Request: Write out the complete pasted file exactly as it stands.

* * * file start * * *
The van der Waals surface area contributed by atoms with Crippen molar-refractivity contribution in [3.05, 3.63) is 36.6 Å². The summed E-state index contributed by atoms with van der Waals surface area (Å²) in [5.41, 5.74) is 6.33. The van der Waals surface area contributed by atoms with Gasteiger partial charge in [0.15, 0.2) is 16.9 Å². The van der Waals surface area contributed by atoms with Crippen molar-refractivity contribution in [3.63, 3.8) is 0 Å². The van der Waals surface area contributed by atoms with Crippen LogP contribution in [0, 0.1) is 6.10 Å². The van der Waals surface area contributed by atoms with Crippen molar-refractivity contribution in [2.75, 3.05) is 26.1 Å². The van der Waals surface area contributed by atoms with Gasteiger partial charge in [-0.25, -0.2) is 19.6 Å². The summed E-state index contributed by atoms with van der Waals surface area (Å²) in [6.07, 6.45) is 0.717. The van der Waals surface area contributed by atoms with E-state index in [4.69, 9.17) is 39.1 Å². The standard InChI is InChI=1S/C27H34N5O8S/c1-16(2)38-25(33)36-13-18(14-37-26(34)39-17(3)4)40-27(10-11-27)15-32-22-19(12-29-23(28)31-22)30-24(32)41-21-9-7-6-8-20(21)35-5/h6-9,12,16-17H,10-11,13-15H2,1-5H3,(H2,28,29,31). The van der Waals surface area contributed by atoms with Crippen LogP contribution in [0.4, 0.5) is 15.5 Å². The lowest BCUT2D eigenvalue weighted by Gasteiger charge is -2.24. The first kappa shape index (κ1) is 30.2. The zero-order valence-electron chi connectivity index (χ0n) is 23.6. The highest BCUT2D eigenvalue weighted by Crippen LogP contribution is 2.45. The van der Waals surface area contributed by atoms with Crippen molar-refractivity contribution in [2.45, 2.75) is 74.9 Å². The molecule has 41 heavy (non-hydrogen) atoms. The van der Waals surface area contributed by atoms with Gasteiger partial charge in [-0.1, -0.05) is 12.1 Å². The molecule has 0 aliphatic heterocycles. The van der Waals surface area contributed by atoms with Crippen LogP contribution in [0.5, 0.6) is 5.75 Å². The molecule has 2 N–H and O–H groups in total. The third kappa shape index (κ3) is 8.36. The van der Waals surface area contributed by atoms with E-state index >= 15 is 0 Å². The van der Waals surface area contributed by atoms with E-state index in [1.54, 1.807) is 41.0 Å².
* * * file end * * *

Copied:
The van der Waals surface area contributed by atoms with Crippen molar-refractivity contribution in [3.05, 3.63) is 36.6 Å². The summed E-state index contributed by atoms with van der Waals surface area (Å²) in [5.41, 5.74) is 6.33. The van der Waals surface area contributed by atoms with Gasteiger partial charge in [0.15, 0.2) is 16.9 Å². The van der Waals surface area contributed by atoms with Crippen molar-refractivity contribution in [3.63, 3.8) is 0 Å². The van der Waals surface area contributed by atoms with Crippen LogP contribution in [0, 0.1) is 6.10 Å². The van der Waals surface area contributed by atoms with Crippen molar-refractivity contribution in [2.75, 3.05) is 26.1 Å². The van der Waals surface area contributed by atoms with Gasteiger partial charge in [-0.25, -0.2) is 19.6 Å². The summed E-state index contributed by atoms with van der Waals surface area (Å²) in [6.07, 6.45) is 0.717. The van der Waals surface area contributed by atoms with E-state index in [4.69, 9.17) is 39.1 Å². The standard InChI is InChI=1S/C27H34N5O8S/c1-16(2)38-25(33)36-13-18(14-37-26(34)39-17(3)4)40-27(10-11-27)15-32-22-19(12-29-23(28)31-22)30-24(32)41-21-9-7-6-8-20(21)35-5/h6-9,12,16-17H,10-11,13-15H2,1-5H3,(H2,28,29,31). The van der Waals surface area contributed by atoms with Crippen LogP contribution in [0.4, 0.5) is 15.5 Å². The lowest BCUT2D eigenvalue weighted by Gasteiger charge is -2.24. The first kappa shape index (κ1) is 30.2. The zero-order valence-electron chi connectivity index (χ0n) is 23.6. The highest BCUT2D eigenvalue weighted by Crippen LogP contribution is 2.45. The van der Waals surface area contributed by atoms with Crippen molar-refractivity contribution in [2.45, 2.75) is 74.9 Å². The molecule has 41 heavy (non-hydrogen) atoms. The van der Waals surface area contributed by atoms with Gasteiger partial charge in [-0.1, -0.05) is 12.1 Å². The molecule has 0 aliphatic heterocycles. The van der Waals surface area contributed by atoms with Crippen LogP contribution in [0.5, 0.6) is 5.75 Å². The molecule has 2 N–H and O–H groups in total. The third kappa shape index (κ3) is 8.36. The van der Waals surface area contributed by atoms with E-state index >= 15 is 0 Å². The van der Waals surface area contributed by atoms with E-state index in [1.54, 1.807) is 41.0 Å².